Intersectional environmentalism is a relatively new phrase that refers to a more inclusive form of environmentalism, one that ties anti-racist principles into sectors that have long profited from overlooking or ignoring historically disenfranchised populations.
According to youth activist Leah Thomas, “It brings injustices done to the most vulnerable communities, and the earth, to the forefront and does not minimize or silence social inequality. Intersectional environmentalism advocates for justice for people and the planet.”
Nearly 20 years ago, the Center for Progressive Reform (CPR) was founded on a vision that government could be reimagined and reformed so that it serves all people — regardless of income, background, race, or religion — and our planet. Intersectional environmentalism is that vision: thriving communities on a resilient planet.
It is also the theme of CPR’s recent Climate, Energy, Justice video series and corresponding report. CPR takes issue with a business-as-usual approach to electricity, transportation, and public lands policies. Using the lens of climate and energy justice and reviewing governance mechanisms and structural considerations, it’s possible to guide the country into a new era, one that includes all communities and safeguards our planet’s future.
Intersectional environmentalism, climate justice, environmental justice — all are expressions and movements that build on one another to create a fair, sustainable, and secure America. The need for these movements can be seen in countless examples throughout the United States as Black, Brown, Latinx, and low-income communities are often those at highest risk of experiencing preventable diseases and environmental and economic crises and have less access to affordable health care, healthy food, clean air and water, adequate transportation, and other basic needs.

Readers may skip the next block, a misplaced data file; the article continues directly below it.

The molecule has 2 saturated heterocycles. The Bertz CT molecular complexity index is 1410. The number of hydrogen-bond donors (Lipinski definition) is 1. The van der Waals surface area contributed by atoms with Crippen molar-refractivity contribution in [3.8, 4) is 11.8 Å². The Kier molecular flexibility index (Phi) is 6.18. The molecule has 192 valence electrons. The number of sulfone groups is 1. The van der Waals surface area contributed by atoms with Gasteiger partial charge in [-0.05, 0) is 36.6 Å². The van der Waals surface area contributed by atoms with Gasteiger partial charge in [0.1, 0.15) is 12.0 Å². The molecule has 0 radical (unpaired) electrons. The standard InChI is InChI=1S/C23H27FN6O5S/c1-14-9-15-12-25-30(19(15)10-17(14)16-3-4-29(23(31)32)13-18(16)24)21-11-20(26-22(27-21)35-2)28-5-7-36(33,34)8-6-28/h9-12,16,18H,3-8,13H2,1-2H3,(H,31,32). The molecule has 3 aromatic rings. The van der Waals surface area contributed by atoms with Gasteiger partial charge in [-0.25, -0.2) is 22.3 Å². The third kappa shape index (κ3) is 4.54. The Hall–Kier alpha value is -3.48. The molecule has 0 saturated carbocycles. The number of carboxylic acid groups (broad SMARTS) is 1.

With systemic inequity embedded across the country, the Biden-Harris administration has much ground to cover, and quickly. In a February 2021 interview, Dr. Robert Bullard, the “father” of the environmental justice movement, told the Center for Public Integrity, “We have to make transformative changes right now because so much has been broken. We have to fix a lot of things at the same time.”
For example, a 2021 report published in the journal Environmental Research found that fossil fuel-related air pollution killed an estimated 8.7 million people in 2018 alone, among them 350,000 Americans. Colette Pinchon Battle, executive director of the Gulf Coast Center for Law and Policy, commented on the findings, saying, “This new research supports what Black, Brown, and Indigenous communities have known and said for decades: Our communities are being poisoned and killed by fossil fuel pollution and extractive economies.”
This example alone illustrates the intersectional need to transition away from fossil fuels to clean energy, deliver justice to frontline communities, and build resilient communities that incorporate climate adaptive infrastructure, including affordable and accessible mass transit and health care.
As President Biden’s nominees for the heads of the White House Council on Environmental Quality, Environmental Protection Agency, and Departments of Interior and Energy await confirmation, he and Congress have begun preparing and issuing a slew of executive and legislative action to incorporate intersectional environmentalism in order to “build back better.”